Most people think of love as a feeling, says David Richo, but love is t so much a feeling as a way of being present. Drawing on the Buddhist concept of mindfulness, Richo offers a fresh perspective on love and relationships that focuses t on finding an ideal mate but on becoming a more loving and realistic person. Here, he explores five hallmarks of mindful loving and how they play a key role in our relationships throughout life: 1. Attention to the present moment; observing, listening, and ticing all the feelings at play in our relationships 2. Acceptance of ourselves and others just as we are 3. Appreciation of all our gifts, our limits, our longings, and our poignant human predicament 4. Affection shown through holding and touching in respectful ways 5. Allowing life and love to be just as they are, with all their ecstasy and ache, without trying to take control When deeply understood and applied, these five simple concepts--what Richo calls the five A's--form the basis of mature love. They help us to move away from judgment, fear, and blame to a position of openness, compassion, and realism about life and relationships. By giving and receiving these five A's, relationships become deeper and more meaningful, and they become a ground for personal transformation.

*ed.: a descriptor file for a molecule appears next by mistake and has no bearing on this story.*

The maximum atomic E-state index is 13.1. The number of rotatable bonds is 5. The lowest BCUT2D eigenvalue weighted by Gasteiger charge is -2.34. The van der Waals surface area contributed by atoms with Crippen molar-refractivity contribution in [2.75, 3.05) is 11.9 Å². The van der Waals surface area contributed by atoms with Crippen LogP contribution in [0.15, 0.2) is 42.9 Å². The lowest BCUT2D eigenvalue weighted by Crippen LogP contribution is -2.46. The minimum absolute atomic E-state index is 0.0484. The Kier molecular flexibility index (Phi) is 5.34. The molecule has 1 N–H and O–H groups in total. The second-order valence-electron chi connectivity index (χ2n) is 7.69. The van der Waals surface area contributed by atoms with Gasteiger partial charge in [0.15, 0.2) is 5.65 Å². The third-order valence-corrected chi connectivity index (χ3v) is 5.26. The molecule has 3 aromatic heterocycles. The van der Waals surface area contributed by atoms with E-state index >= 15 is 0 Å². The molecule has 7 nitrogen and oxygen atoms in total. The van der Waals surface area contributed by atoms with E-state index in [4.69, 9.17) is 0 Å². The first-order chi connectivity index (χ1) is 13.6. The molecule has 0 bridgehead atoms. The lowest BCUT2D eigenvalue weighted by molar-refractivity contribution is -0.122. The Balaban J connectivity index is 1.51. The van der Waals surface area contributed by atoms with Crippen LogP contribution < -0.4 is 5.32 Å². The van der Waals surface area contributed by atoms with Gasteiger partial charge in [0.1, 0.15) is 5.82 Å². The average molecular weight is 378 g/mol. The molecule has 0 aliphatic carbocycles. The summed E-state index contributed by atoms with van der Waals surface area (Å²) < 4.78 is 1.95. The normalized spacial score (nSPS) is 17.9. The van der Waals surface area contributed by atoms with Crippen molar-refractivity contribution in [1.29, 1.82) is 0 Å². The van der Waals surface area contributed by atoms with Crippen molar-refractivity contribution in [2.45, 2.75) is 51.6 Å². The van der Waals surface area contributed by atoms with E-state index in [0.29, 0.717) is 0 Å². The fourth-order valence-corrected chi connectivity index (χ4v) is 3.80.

David Richo, PhD, is a psychotherapist, teacher, writer, and workshop leader whose work emphasizes the benefits of mindfulness and loving-kindness in personal growth and emotional well-being. He is the author of numerous books, including How to Be an Adult in Relationships and The Five Things We Cannot Change. He lives in Santa Barbara and San Francisco, California.